Surging inflation and rising prices pushed an estimated 7 million Nigerians below the poverty line in 2020 alone, the World Bank said on Tuesday.
In its Nigeria Development Update (NDU) released Tuesday, the Washington-based lender added that Nigeria’s economic growth is being hindered by food inflation, heightened insecurity, unemployment and stalled reforms.
According to the update, persistent inflationary pressure is driven largely by accelerating food prices, while the nation’s inflation rate rose steadily throughout 2020 and reached a four-year high in March 2021.
Lead economist for Nigeria and co-author of the report, Marco Hernandez, explained that inflation, especially in food prices, was exacerbating poverty and food insecurity in the country.
President Muhammadu Buhari had on Saturday said his government lifted 10.5 million Nigerians out of poverty in the last two years.
In his speech delivered to mark the nation’s Democracy Day on June 12, the president said those the government lifted out of poverty include farmers, artisans, market women, and small-scale traders.
“In the last two years we lifted 10.5 million people out of poverty – farmers, small-scale traders, artisans, market women and the like,” Mr Buhari said.
A PREMIUM TIMES fact-check, however, found that the claim was misleading. The report showed that the World Poverty Clock showed that there has been a rise in the number of Nigerians that slipped into extreme poverty within the period.
On Tuesday, the World Bank gave a GDP growth forecast for Nigeria of 1.9% in 2021 and 2.1% in 2022, compared with 3.4% this year and 4.0% next year for sub-Saharan Africa.
The report said that while the government took measures to protect the economy against a much deeper recession, it would be essential to set policy foundations for a strong recovery.
The NDU, titled “Resilience through Reforms”, notes that in 2020 the Nigerian economy experienced a shallower contraction of -1.8% than had been projected at the beginning of the pandemic (-3.2%).
Although the economy started to grow again, the report said prices are increasing rapidly, severely impacting Nigerian households.
“As of April 2021, the inflation rate was the highest in four years. Food prices accounted for over 60% of the total increase in inflation,” it said in a separate release.
Meanwhile, the report acknowledges notable government’s policy reforms aimed at mitigating the impact of the Covid-19 crisis and supporting the recovery. These include steps taken towards reducing fuel subsidies and adjusting electricity tariffs towards more cost-reflective levels, both aimed at expanding the fiscal space for pro-poor spending.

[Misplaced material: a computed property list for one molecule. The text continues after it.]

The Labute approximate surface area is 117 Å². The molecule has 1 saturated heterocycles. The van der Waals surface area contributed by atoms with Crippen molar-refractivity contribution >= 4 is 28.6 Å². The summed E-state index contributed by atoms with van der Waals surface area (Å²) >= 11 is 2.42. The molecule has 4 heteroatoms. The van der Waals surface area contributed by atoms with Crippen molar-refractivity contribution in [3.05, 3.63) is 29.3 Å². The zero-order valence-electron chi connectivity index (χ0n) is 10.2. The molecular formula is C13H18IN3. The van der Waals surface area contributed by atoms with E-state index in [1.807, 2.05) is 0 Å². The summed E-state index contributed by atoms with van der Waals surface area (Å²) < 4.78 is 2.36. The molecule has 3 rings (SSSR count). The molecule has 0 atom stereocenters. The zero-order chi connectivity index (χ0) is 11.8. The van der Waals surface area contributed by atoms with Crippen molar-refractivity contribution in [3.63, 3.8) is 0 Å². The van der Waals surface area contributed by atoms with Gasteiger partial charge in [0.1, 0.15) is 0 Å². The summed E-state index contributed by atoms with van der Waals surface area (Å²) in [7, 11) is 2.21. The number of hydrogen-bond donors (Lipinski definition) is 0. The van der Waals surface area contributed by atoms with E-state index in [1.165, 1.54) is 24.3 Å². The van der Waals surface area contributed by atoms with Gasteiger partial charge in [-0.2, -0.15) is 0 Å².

In addition, the report highlights that both the federal and state governments cut nonessential spending and redirected resources towards the COVID-19 response, adding that public-sector transparency has improved, in particular around the operations of the oil and gas sector.
The report however notes that despite the more favorable external environment, with recovering oil prices and growth in advanced economies, a failure to sustain and deepen reforms would threaten both macroeconomic sustainability and policy credibility.
This will limit the government’s ability to address gaps in human and physical capital which is needed to attract private investment, the bank said.
“Nigeria faces interlinked challenges in relation to inflation, limited job opportunities, and insecurity”, said Shubham Chaudhuri, the World Bank Country Director for Nigeria.
”While the government has made efforts to reduce the effect of these by advancing long-delayed policy reforms, it is clear that these reforms will have to be sustained and deepened for Nigeria to realize its development potential.”
The World Bank in its report proposed near-term policy options aimed at reducing inflation by implementing policies that support macroeconomic stability, inclusive growth, and job creation.
It also called for protection of poor households from the impacts of inflation, adding that government must facilitate access to financing for small and medium enterprises in key sectors to mitigate the effects of inflation and accelerate the recovery.
“Given the urgency to reduce inflation amidst the pandemic, a policy consensus and expedite reform implementation on exchange-rate management, monetary policy, trade policy, fiscal policy, and social protection would help save lives, protect livelihoods, and ensure a faster and sustained recovery,” said Mr Hernandez.